Roberts was always exploring, conceptually and through his choice of materials, arenas of what he called “manly energy”. The boxing stadium, the bullring, the football field, the corporate tower, all of these were opportunities for Roberts to – in the words of his friend Deborah Clark – look at “masculinity, its culture, its rituals, its nonsense, and the fantastic possibilities of its transformation”.
To observe Roberts as a friend was to observe a man forever fascinated by what it meant to be a man. Through his conversation and his art he would always ask the question, either implicitly or explicitly: what did it mean to be a good son, a good husband, a good father, a good brother, a good friend?
Physically he was tall and imposing but in his company men could drop their guard and women could be intimate without ever feeling threatened.
At the 1990 Foriade in Canberra, Roberts erected an 83-metre-long travelling irrigator over Nerang Pool, strung with the neon words from the poem A Dedication by Adam Lindsay Gordon: “In lieu of flowers from your far land, Take wild growth of dreamland, Take weeds for your wreath.” It was a plea for us to respect our own natural flora rather than the transplanted beauty of England.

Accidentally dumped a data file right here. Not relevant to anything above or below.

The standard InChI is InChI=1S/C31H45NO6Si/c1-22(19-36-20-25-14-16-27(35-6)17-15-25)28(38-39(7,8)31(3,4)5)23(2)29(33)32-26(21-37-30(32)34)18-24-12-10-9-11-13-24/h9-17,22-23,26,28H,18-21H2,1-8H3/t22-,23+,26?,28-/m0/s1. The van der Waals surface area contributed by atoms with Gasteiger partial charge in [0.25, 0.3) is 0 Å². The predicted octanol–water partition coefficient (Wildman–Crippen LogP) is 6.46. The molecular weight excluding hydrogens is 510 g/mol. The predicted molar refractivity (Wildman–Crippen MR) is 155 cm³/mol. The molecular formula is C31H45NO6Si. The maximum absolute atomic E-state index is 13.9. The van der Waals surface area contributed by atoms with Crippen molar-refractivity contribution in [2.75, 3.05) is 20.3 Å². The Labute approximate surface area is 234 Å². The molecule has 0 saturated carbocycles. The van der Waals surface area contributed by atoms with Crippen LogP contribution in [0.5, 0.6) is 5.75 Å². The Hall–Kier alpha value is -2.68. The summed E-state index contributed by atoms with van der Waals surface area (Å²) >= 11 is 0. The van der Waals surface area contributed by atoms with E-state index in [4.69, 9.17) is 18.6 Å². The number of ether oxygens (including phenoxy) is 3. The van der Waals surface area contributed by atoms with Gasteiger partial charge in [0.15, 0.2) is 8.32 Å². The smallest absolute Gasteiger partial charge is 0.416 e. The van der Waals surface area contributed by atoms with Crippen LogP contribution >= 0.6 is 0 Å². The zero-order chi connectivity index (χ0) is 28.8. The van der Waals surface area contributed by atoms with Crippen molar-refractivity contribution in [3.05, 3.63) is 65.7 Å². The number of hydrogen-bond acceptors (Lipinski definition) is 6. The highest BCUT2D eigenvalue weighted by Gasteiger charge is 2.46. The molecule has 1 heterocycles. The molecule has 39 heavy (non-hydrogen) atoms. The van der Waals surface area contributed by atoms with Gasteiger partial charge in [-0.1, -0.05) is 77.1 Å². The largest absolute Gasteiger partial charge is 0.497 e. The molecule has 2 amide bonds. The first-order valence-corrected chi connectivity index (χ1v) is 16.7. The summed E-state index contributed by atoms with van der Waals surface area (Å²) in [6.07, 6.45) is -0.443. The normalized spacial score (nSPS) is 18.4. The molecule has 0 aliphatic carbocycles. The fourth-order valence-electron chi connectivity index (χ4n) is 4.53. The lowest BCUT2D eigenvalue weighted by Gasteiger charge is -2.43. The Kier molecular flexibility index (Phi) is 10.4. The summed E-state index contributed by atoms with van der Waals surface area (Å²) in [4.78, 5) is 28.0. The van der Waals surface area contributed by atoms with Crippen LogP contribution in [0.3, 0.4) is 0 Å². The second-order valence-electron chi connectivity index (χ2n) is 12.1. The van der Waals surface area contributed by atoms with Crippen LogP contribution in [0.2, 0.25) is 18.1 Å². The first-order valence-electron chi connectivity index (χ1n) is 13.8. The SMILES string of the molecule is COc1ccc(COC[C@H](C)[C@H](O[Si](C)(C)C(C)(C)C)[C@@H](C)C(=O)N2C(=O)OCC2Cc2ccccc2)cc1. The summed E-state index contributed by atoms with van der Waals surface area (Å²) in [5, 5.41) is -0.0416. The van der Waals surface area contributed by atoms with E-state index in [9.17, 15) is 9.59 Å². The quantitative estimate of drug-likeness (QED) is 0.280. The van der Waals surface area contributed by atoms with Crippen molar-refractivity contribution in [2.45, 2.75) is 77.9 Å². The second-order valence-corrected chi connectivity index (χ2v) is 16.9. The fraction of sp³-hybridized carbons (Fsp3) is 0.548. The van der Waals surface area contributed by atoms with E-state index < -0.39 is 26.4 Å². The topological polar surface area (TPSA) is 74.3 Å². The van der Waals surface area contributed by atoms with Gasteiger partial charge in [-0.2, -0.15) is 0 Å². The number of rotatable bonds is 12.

Roberts’s passion for objects and the imprints they carried, the manner in which they had been used, misused, worn, battered and loved to death, was familiar to all who knew him. One of his final explorations was a work titled Suicide of the Hand, its last manifestation last year being a sequence of projected slides of some 70 ruined workers’ gloves. “The gloves [speak to] the ruination of sensation that often accompanies manual labour…” Roberts said. The negative images of the withered and contorted gloves stand in for the bodies of the men who wore them out.
Roberts was a man of seemingly infinite gifts and talents. He was a philosopher and a tradesman, a writer and a poet, a photographer and a print maker, a gardener and a cook, a guitarist and an erstwhile disc jockey, and, for a time, a nanny to three small children in New York.
He was also one of the most loyal, generous, thought-provoking people I have ever known.
Many artists are often focused primarily on their work. Roberts was brave and uncompromising in his work, but never at the expense of those he loved.
His family and friends often received presents in the mail, almost always wrapped in the proverbial brown paper and tied with string. The gifts had very little material value but they always had enormous personal resonance for their recipients: postcards, badges, letters, photographs, lavender bags, perfume bottles, rolling pins, cake racks, a forgotten LP, a dusty keepsake from an op shop… Roberts was always thinking of others.